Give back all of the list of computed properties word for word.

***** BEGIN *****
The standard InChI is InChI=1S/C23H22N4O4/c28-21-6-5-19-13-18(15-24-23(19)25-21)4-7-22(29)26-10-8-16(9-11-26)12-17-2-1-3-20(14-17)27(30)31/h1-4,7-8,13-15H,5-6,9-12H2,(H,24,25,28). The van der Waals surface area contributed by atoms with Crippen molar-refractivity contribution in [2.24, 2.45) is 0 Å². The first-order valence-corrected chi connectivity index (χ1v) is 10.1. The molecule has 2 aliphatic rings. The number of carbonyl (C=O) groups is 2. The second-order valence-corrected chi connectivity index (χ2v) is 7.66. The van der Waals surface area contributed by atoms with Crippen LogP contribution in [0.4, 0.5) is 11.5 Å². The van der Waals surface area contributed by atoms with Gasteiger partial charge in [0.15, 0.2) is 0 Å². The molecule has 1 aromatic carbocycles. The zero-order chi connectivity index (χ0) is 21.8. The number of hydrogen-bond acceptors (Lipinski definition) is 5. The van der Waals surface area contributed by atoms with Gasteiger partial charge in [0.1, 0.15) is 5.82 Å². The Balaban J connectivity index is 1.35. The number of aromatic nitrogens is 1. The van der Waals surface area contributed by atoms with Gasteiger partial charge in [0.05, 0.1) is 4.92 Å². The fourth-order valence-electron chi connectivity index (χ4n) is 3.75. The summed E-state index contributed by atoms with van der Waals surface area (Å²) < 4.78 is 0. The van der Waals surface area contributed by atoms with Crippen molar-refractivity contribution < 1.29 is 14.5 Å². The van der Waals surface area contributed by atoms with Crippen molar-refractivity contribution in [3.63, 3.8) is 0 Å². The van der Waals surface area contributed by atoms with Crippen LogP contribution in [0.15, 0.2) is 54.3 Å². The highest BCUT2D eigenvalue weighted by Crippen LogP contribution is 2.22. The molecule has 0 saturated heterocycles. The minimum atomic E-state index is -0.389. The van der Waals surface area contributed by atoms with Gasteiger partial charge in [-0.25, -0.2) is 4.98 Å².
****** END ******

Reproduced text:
The standard InChI is InChI=1S/C23H22N4O4/c28-21-6-5-19-13-18(15-24-23(19)25-21)4-7-22(29)26-10-8-16(9-11-26)12-17-2-1-3-20(14-17)27(30)31/h1-4,7-8,13-15H,5-6,9-12H2,(H,24,25,28). The van der Waals surface area contributed by atoms with Crippen molar-refractivity contribution in [2.24, 2.45) is 0 Å². The first-order valence-corrected chi connectivity index (χ1v) is 10.1. The molecule has 2 aliphatic rings. The number of carbonyl (C=O) groups is 2. The second-order valence-corrected chi connectivity index (χ2v) is 7.66. The van der Waals surface area contributed by atoms with Crippen LogP contribution in [0.4, 0.5) is 11.5 Å². The van der Waals surface area contributed by atoms with Gasteiger partial charge in [0.15, 0.2) is 0 Å². The molecule has 1 aromatic carbocycles. The zero-order chi connectivity index (χ0) is 21.8. The number of hydrogen-bond acceptors (Lipinski definition) is 5. The van der Waals surface area contributed by atoms with Gasteiger partial charge in [0.1, 0.15) is 5.82 Å². The Balaban J connectivity index is 1.35. The number of aromatic nitrogens is 1. The van der Waals surface area contributed by atoms with Gasteiger partial charge in [0.05, 0.1) is 4.92 Å². The fourth-order valence-electron chi connectivity index (χ4n) is 3.75. The summed E-state index contributed by atoms with van der Waals surface area (Å²) < 4.78 is 0. The van der Waals surface area contributed by atoms with Crippen molar-refractivity contribution < 1.29 is 14.5 Å². The van der Waals surface area contributed by atoms with Crippen molar-refractivity contribution in [3.63, 3.8) is 0 Å². The van der Waals surface area contributed by atoms with Crippen LogP contribution in [0.15, 0.2) is 54.3 Å². The highest BCUT2D eigenvalue weighted by Crippen LogP contribution is 2.22. The molecule has 0 saturated heterocycles. The minimum atomic E-state index is -0.389. The van der Waals surface area contributed by atoms with Gasteiger partial charge in [-0.25, -0.2) is 4.98 Å².